CALIFORNIA POPPY (Eschscholzia)

I don’t often put links to other websites on my nature blog, but if you’re a flower lover, you just have to swap over to Anne McKinnell ‘s blog to see her latest post.

My own Californian Poppy images look rather ordinary in comparison (below).

CALIFORNIA POPPY (Eschscholzia)

 

 

SILVEREYE (Zosterops lateralis chloronotus)

Back to the archives………22nd February, 2011

I don’t think I’ve shared this image of a Silvereye before.  It’s the only photo of this bird I’ve got and I had to over-edit it to make the bird more visible.

SILVEREYE

Made just after I bought my first Canon DSLR camera and probably taken in the Royal Botanic Gardens in Melbourne, as, at that time, I lived 5 minutes walk from the south-eastern gate.

The plumage varies considerably depending on whether it’s habitat is western Australia or down the south-eastern side of the country.  The plumage of the bird in the photo belongs to  the western race and yet I live in a south-eastern state.  Despite its variable colouring, it is still readily identifiable as Australia’s only small grey and olive-green bird with a bold white eye-ring.

When the berries were ripe on the enormous tree outside my lounge window (of the apartment I lived in at that time), there’d be literally dozens of these cute birds feeding and hopping from branch to branch.  I was never able to capture them in a photo due to the deep, dark foliage and the fact I was facing into the sun (from my vantage point on the building’s side path).

It took me a couple of years before I was able to identify these birds due to the deep shade of the tree.

Here’s a cropped version of the image, so you can see the bird a wee bit better.

SILVEREYE 

 

EURASIAN COOT (Fulica atra)

Eurasian Coots are ‘common as mud’ in Australia.

You can usually find them in large fresh water lakes, reservoirs and floods, but they can also congregate near swamps, sewage farms and occasionally…….sheltered seas.

Their large dumpy bodies, with sooty black wings and tail, are quite distinctive with only a rich brown eye to relieve the overall body colour.

This poor Coot (below) was stuck on a rock trying to dislodge a piece of fishing line from its beak and gullet near the edge of the river on the north-east side of Melbourne.  Eventually a couple of other walkers and I managed to catch the bird and remove the plastic line and it swam happily on its way, but it was hard to catch I must say.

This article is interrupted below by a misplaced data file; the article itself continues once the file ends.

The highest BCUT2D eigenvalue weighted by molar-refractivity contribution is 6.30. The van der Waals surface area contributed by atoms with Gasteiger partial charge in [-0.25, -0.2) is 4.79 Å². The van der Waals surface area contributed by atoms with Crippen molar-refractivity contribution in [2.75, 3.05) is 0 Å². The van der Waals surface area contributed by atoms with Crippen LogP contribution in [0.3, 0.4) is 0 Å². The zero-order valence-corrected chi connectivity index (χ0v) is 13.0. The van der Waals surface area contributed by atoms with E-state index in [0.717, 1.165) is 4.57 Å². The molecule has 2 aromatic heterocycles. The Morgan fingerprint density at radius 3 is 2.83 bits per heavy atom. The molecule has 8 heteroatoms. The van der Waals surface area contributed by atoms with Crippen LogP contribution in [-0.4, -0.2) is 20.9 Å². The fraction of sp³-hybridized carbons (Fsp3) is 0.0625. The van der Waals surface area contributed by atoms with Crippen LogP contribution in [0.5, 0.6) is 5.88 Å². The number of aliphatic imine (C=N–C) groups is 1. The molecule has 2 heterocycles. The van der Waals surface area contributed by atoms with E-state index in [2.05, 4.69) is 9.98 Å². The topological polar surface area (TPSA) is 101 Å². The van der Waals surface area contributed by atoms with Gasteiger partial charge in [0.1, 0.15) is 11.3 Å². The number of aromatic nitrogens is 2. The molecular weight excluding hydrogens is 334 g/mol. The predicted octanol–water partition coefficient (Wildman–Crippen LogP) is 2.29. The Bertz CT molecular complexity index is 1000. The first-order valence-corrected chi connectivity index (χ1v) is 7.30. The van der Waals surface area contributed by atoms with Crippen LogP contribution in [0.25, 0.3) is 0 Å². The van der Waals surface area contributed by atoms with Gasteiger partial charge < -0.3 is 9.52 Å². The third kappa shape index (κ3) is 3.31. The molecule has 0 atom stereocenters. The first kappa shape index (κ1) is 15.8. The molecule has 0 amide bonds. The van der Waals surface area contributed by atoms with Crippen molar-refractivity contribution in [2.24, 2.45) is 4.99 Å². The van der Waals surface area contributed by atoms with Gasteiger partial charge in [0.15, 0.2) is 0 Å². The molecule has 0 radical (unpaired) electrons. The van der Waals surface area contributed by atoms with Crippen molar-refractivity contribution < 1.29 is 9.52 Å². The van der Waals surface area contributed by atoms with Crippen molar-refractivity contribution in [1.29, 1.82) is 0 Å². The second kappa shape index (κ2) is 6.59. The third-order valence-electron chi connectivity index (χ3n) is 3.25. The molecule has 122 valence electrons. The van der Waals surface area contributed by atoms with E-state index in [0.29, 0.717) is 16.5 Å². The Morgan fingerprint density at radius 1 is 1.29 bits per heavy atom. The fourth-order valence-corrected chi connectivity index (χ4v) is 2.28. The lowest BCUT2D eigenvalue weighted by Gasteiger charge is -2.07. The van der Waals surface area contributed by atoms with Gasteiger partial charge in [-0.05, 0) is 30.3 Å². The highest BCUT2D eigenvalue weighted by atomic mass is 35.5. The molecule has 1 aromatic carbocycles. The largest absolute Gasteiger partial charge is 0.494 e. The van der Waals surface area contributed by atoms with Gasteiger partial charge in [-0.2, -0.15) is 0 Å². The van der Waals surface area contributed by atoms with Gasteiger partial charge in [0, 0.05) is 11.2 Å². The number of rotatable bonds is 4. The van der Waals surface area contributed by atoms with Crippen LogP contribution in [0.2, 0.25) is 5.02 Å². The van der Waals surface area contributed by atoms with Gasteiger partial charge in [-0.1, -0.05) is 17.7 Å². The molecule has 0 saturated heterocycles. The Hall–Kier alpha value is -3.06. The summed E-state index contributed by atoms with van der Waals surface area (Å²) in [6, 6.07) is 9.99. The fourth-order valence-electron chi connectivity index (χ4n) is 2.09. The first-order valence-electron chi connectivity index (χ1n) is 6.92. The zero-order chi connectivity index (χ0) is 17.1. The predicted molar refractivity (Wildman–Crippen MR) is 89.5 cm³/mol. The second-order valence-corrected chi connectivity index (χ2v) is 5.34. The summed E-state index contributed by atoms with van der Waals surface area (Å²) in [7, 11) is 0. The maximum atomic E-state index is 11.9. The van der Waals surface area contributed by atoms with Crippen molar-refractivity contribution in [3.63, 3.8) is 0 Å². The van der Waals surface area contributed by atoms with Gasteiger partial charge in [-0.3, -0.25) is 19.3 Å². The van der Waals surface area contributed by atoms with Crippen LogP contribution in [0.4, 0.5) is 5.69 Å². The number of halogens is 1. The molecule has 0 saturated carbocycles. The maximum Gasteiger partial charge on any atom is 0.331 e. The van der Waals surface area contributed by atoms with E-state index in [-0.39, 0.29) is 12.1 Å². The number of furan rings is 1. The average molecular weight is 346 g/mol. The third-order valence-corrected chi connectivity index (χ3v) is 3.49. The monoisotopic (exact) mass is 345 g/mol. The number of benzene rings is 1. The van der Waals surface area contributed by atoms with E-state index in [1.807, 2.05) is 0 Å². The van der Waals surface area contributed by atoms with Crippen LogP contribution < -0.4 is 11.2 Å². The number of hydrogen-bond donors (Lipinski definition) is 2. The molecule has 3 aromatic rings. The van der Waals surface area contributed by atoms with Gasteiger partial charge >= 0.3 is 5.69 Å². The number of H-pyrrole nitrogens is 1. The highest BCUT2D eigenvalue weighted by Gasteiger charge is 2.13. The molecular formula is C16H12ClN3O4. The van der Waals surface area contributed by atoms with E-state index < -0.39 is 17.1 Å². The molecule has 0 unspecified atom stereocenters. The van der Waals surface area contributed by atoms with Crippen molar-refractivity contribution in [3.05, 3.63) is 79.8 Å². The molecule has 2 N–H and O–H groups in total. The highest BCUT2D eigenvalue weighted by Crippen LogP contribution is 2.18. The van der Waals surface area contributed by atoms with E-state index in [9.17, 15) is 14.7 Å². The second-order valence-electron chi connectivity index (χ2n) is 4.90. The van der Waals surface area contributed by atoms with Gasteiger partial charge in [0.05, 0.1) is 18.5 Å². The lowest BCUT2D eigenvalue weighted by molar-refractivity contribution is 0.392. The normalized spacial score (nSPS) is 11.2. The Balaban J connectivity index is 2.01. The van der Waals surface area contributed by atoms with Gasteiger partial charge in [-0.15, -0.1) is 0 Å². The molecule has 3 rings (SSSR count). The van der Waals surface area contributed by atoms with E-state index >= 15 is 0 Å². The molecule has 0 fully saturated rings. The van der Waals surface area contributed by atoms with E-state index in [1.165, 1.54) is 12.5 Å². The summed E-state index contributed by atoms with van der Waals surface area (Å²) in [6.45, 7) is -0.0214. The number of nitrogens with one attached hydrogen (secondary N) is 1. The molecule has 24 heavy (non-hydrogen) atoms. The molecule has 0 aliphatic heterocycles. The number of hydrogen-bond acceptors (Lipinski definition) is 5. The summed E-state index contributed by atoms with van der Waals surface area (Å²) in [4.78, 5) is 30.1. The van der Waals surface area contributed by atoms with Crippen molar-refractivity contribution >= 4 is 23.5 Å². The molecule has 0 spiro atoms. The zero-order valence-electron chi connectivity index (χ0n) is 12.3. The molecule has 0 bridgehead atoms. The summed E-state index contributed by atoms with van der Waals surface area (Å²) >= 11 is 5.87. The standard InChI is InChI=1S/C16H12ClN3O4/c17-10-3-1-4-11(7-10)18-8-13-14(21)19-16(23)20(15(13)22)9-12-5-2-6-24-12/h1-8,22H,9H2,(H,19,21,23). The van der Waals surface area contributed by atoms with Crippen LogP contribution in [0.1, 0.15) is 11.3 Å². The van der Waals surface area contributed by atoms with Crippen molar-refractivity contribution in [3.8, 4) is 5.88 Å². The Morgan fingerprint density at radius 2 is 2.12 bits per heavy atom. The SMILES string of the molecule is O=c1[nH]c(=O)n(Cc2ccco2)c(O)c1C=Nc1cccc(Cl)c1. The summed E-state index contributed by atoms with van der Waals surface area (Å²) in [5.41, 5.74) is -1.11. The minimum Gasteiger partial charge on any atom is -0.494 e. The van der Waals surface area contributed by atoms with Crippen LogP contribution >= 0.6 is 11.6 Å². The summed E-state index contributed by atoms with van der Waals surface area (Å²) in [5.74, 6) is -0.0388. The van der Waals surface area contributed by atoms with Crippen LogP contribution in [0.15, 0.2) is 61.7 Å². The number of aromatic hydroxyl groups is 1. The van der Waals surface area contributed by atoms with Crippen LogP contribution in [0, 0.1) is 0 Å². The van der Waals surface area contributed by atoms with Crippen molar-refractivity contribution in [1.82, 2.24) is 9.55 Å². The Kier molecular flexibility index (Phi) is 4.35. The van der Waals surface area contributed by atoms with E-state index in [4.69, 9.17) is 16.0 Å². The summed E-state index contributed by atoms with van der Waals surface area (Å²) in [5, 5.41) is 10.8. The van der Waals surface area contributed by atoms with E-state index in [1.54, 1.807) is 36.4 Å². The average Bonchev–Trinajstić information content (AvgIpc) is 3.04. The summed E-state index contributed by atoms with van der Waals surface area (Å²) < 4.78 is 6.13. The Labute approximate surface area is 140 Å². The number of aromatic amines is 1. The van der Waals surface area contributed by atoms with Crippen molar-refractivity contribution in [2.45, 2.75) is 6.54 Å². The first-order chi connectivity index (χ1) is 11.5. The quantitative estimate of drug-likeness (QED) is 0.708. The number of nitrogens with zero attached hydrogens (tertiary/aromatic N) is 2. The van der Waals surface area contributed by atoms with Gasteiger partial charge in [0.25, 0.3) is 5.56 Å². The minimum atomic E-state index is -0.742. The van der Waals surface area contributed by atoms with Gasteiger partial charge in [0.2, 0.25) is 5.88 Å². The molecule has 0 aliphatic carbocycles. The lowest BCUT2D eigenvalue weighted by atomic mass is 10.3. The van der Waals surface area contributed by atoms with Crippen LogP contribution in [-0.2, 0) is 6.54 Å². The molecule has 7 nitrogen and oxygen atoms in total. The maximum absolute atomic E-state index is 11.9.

Nether the walkers, nor I, had a smart phone with internet access, so we couldn’t ring for the local Wildlife Rescue service to come and relieve the Coot of its irritating plastic line.  It does make me cross when I come across birds in distress, due to the thoughtless acts of fishermen and campers.

The bird’s beak and frontal shield is white, so in general, you can’t mistake the identification.

It dives frequently and has a distinctive metallic ‘kyok’ and other twanging sounds.

One day I came across a nest right next to the bank of the Ornamental Lake in the Royal Botanic Gardens and was lucky enough to catch a couple of chicks take their first swim.

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SCENTED GERANIUM ‘Candy Dancer’ (Pelargonium ‘Candy Dancer’)

This scented Geranium is a small, compact shrub growing approximately 70cm (27 inches) wide and 70cm high.  It’s so easy to grow and has a lovely fragrance and is drought and heat tolerant, so perfect for our Australian climate.

Pelargonium ‘Candy Dancer’

The images in this post come from The Herb Garden in the Royal Botanic Gardens in Melbourne (as you can see from the brick paved path in the background), but I’ve certainly seen it in many residential gardens also.

Pelargonium ‘Candy Dancer’

MINDFULNESS……

AFRICAN BLUE LILY (Agapanthus) – 28th December, 2012 – in a blissfully cool shady location, Royal Botanic Gardens, Melbourne.

Karl Duffy on his Mindfulbalance blog has the most beautiful quote this morning and I couldn’t resist sharing……

Not being tied to our urgent to-do lists:

Consider the lilies of the field…

And you — what of your rushed and

useful life? Imagine setting it all down —

papers, plans, appointments, everything,

leaving only a note: “Gone to the fields

to be lovely. Be back when I’m through

with blooming.

Lynn Ungar, Camas Lilies

I find his daily quotes and words of wisdom very uplifting and inspiring.  If you have the time and interest, his blog is well worth following.

His email notification of a new blog post is one of the first I view after opening my computer in the morning.